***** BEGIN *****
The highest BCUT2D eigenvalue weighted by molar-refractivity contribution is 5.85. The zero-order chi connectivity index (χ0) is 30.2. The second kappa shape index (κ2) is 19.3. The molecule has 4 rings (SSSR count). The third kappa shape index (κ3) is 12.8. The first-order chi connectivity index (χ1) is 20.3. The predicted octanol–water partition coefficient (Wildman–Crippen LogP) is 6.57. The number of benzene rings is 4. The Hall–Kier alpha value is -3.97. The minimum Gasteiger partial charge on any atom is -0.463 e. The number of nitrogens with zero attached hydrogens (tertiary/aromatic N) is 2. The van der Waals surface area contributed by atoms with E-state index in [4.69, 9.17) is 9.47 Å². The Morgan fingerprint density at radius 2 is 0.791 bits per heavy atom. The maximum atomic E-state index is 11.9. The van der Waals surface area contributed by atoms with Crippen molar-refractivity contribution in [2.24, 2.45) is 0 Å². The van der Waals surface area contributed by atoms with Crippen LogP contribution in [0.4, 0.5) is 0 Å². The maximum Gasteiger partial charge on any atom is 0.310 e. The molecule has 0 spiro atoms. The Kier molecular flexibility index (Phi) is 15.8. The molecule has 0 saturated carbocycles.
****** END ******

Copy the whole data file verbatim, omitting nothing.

The highest BCUT2D eigenvalue weighted by molar-refractivity contribution is 5.85. The zero-order chi connectivity index (χ0) is 30.2. The second kappa shape index (κ2) is 19.3. The molecule has 4 rings (SSSR count). The third kappa shape index (κ3) is 12.8. The first-order chi connectivity index (χ1) is 20.3. The predicted octanol–water partition coefficient (Wildman–Crippen LogP) is 6.57. The number of benzene rings is 4. The Hall–Kier alpha value is -3.97. The minimum Gasteiger partial charge on any atom is -0.463 e. The number of nitrogens with zero attached hydrogens (tertiary/aromatic N) is 2. The van der Waals surface area contributed by atoms with E-state index in [4.69, 9.17) is 9.47 Å². The Morgan fingerprint density at radius 2 is 0.791 bits per heavy atom. The maximum atomic E-state index is 11.9. The van der Waals surface area contributed by atoms with Crippen molar-refractivity contribution in [2.24, 2.45) is 0 Å². The van der Waals surface area contributed by atoms with Crippen LogP contribution in [0.4, 0.5) is 0 Å². The maximum Gasteiger partial charge on any atom is 0.310 e. The molecule has 0 spiro atoms. The Kier molecular flexibility index (Phi) is 15.8. The molecule has 0 saturated carbocycles.